Outdoor sports, earlier overlooked by people who preferred air-conditioned gyms, have been getting increasingly popular. Especially with WFH (work from home) enabling people to save time on commuting, which they can then use on self care. Moreover, working out at ones home gym in the absence of experienced trainers, might also be counterproductive.

Since December, Varshaa Rajan has been surfing twice every week; she vouches for its positive effect on her mental health and says she does not see herself returning to the gym.

Being cooped up at home for months together for the first time ever, has only increased the vast oceans appeal, she says. She travels from Virugambakkam to Kovalam twice a week for her classes.

You dont even realise that you are exercising. Its so much better because you have your own little pocket of space in this ocean, says Varshaa, who spotted dolphins once.

Young adults have a misplaced perception that working out in parks, beaches and other public spaces is not cool enough, says Dr Rohini Rau, doctor and sailor, who set out on regular walks along Panayur beach during the lockdowns. She was pregnant at the time and these walks were deemed essential.

These spaces were usually considered for people who are above 40 or so. That is changing, says Dr Rohini. Playpens in parks and beaches being repurposed as pull-up bars and props for mobility exercises is a testament to the same, she adds.

There are many benefits to training outdoors. Vikram Menon, founder and coach at Chennai-based SimpleSTRONG, a functional strength training and calisthenics outfit explains, There is a huge mental health aspect to training outdoors. There are less distractions you are not looking at your phone, or being troubled by anyone at home. You can call it meditation in many ways, where its just you and Nature. You will feel more refreshed and recharged.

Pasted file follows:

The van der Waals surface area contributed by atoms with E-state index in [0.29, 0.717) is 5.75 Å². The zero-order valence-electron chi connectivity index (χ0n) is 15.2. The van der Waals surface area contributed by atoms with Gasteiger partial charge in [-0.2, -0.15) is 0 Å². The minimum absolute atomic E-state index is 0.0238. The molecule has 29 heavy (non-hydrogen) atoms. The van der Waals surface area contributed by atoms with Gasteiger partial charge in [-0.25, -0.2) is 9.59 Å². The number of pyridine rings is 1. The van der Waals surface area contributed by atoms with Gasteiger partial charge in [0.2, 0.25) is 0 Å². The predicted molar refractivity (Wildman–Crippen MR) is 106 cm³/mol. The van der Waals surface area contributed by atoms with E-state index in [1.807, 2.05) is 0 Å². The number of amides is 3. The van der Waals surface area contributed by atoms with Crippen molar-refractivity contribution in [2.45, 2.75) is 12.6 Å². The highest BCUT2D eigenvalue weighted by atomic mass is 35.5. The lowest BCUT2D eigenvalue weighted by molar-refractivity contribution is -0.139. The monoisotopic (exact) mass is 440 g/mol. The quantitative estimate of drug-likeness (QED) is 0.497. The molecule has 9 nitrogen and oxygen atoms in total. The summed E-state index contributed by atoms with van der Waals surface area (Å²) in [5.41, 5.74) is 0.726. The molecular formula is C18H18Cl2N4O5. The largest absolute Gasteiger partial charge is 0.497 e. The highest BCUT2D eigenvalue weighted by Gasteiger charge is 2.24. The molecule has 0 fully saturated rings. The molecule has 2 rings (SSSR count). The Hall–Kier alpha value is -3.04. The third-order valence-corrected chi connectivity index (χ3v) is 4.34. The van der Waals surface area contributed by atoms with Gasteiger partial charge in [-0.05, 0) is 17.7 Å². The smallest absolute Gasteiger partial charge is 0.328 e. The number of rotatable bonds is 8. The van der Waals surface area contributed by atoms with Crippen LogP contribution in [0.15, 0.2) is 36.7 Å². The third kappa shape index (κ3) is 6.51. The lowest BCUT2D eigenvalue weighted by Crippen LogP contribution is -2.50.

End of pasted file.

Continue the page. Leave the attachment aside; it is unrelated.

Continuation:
Apart from the physical and mental health benefits, outdoor fitness can also open doors to acquiring unexpected hobbies and skills. It [cycling] also gave me an excuse to do a lot of photography! says Dr Naveen. He has been steadily documenting sights along the trails.

As for Shabeer, new streams, lean waterfalls and unusual picnic spots came his way while scaling up the Nagalapuram falls in Andhra Pradesh.

He says, We tried three to four routes to scale the peak. Every time we go uphill, we find a new waterfall! These are the experiences that we take back even if we dont succeed in scaling the peak.

As more people breathe in the fresh air and sights, and carefully clock in hours of activity, there is a renewed sense of fitness among the citys residents. Meanwhile, its time to work around our excuses, fellow homebodies!

Excerpt from:
Chennai residents move from gyms to open public spaces for fitness in a COVID-19 world - The Hindu